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Violence (and a Message for the 90s?)

Daniel X. Freedman, MD Chief Editor
Arch Gen Psychiatry. 1992;49(6):485-486. doi:10.1001/archpsyc.1992.01820060065011.
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Egregious instances of violence stun the human consciousness into momentary, horrified silence. Their frequency dulls the senses. Such acts by definition abrogate discourse and the vocabulary we normally use in regulating collective and individual excesses. Thus, the challenge by George Lundberg and C. Everett Koop to the American Medical Association family of journals to address their June issues to aspects of violence that are medically relevant is timely.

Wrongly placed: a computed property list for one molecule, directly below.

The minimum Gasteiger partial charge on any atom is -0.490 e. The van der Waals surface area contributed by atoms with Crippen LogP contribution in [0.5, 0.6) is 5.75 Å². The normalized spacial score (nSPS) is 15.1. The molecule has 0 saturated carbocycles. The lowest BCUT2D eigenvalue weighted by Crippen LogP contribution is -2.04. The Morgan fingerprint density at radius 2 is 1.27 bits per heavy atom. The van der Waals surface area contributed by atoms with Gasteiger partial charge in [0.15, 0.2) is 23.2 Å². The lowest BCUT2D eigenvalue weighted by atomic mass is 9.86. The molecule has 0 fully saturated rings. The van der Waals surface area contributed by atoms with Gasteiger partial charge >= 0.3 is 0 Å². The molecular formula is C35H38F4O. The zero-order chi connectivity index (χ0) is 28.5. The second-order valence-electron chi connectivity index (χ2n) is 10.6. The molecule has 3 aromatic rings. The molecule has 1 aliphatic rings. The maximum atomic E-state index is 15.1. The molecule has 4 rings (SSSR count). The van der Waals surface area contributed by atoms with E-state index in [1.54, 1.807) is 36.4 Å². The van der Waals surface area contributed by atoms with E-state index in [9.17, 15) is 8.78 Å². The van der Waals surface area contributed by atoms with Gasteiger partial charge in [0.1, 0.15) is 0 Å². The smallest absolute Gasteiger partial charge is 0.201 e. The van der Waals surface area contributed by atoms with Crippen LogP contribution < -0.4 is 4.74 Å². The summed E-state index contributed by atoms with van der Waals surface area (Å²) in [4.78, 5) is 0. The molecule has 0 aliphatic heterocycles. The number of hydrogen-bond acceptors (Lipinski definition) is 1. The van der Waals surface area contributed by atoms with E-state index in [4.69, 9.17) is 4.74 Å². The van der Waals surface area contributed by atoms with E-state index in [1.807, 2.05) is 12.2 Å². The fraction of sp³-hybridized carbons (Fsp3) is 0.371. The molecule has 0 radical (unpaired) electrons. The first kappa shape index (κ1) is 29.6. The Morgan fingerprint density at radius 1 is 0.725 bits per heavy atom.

Yet, the breach of norms and aspirations entailed in violence comprises a difficult complex of behaviors for the intrinsically limited sciences to disaggregate and engage. We still lack an adequate classificatory "anatomy" of different aggressive behaviors and the biosocial contexts in which they arise. Clinical and forensic psychiatry daily deal with specific problems (even though the latter's intimate experiences with aberrancies are poorly articulated for the practitioner). General psychiatry, using psychodynamic insights, often recognizes "negative identifications" in instances of impulsive "acting out."


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